The head of state has a rather marginal involvement in the procedure for the calling of national referenda. While he or she has the right to put forward a proposal for a popular poll, the constitutional power to decide on the holding of a national referendum belongs entirely to the National Assembly (article 84). Under the new referendum law, which limits considerably the subject matters that can be put to a popular vote, one-fifth of all MPs, the government, one-fifth of all municipal councils, or a citizens’ initiative committee that gathered at least 200,000 signatures can also ask the Parliament to consider a referendum proposal. Additionally, a national referendum must be held if so demanded by a petition signed by at least 500,000 citizens (article 10).

If the parliament votes to hold the referendum, then the president must schedule the poll on a date that is not earlier than two months and not later than three months from the parliament’s decision (article 14). To be valid, a referendum also requires a higher turnout than that registered at the previous general election and the support of at least half of the voting participants (article 23). This means that any referendum held before the next general election needs a higher turnout than 51.05 per cent, which was recorded at the October 2014 election. If both conditions are met, then the Parliament must amend the law accordingly. However, if the turnout is lower than this threshold, but higher than 20 per cent of registered voters, then the Parliament only needs to discuss and vote on the referendum matter (articles 23-24).

President Plevneliev has taken different approaches to introduce his two bids for a voting rules referendum. He first brought this proposal into public debate in January 2014, following many months of street protests against the ruling Socialist-led coalition and just a few weeks ahead of a parliamentary vote on a new election law.

In a televised address to the nation, the head of state proposed a referendum on three aspects that were meant to increase the accountability of politicians and restore public trust in political institutions: the direct election of at least some of the 240 MPs who are currently chosen from semi-open party lists, and the introduction of compulsory voting and e-voting. Given the president’s opposition to the government’s new Election Code, which he also vetoed several weeks later, the referendum proposal was interpreted as routine infighting between the government and the head of state.

Shortly after the National Assembly overturned the president’s veto and turned down his referendum proposal, a petition supported by more than 560,000 signatures was brought to the parliament. The petition called for a poll on the same three questions and the signatures had been gathered with support from GERB, the main opposition party. Eventually, the number of valid signatures fell short of the 500,000 threshold that would have made it mandatory for MPs to call a referendum, but was still large enough to require a debate in the parliament. However, given that GERB was the only party to support the president’s call, the citizen initiative was easily rejected by the ruling parties in June 2014.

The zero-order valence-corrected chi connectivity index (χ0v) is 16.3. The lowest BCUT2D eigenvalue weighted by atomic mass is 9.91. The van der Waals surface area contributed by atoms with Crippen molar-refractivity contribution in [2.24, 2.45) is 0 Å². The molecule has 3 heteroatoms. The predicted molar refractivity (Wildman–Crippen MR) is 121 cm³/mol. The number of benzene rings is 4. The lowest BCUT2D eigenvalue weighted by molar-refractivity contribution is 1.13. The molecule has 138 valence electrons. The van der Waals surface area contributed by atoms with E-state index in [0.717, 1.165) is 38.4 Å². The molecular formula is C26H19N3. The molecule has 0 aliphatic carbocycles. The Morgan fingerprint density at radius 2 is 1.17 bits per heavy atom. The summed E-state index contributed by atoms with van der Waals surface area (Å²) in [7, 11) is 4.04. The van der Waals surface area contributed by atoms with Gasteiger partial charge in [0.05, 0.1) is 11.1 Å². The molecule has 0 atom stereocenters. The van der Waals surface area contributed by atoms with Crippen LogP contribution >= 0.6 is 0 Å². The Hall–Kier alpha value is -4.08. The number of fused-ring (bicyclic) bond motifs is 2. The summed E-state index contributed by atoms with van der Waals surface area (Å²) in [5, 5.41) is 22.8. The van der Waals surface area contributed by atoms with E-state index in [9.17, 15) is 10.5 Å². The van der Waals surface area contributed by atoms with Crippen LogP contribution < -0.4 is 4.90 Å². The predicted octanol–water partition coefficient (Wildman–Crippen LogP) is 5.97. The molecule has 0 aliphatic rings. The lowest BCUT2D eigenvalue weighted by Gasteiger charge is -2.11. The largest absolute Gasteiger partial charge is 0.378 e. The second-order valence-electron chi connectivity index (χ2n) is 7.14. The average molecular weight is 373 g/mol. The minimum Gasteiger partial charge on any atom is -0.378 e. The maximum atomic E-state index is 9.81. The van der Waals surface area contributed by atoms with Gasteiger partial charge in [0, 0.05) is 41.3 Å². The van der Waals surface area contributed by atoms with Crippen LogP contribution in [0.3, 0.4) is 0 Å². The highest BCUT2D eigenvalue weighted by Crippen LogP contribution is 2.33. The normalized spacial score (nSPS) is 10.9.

The president’s second attempt to trigger a voting rules referendum is currently on-going under different circumstances. The October 2014 snap election brought to office a new centre-right coalition government led by GERB, the party that supported president Plevneliev’s candidacy in 2011. This political change allowed the head of state to take a more conciliatory route to re-introduce the referendum on the political agenda.

Voting rules featured as one of the five major themes proposed for discussion during the President’s “Month of Political Consultations” with parliamentary parties. This consensual framework of discussion has allowed the president to re-launch the referendum initiative as an all-party agreement, even if the Socialist party is still opposing vehemently this idea. Thus, addressing the parliament following the conclusion of political talks, President Plevneliev underlined not only his firm intention to propose a new referendum, but also the all-party consensus to have this poll held alongside local elections, which are scheduled for the next October or November.

The details of the procedure to be followed – whether a parliamentary vote on the president’s referendum proposal will suffice or if the route of a citizen initiative needs to be taken again – will be determined in the coming weeks. In the meantime, small parties are also trying to take advantage of this process to initiate further changes that could end the big parties’ monopoly over the initiation of referenda. For example, a bill tabled by the left-wing ABV, one of GERB’s small coalition partners, proposes that 150,000 signatures should be enough for the parliament to consider a referendum initiative, while the number of signatures required for calling a referendum should be reduced to 300,000. Additionally, ABV argues that the participation threshold should be lowered to 40 per cent of the eligible voters and supports the introduction of a mixed-member proportional system.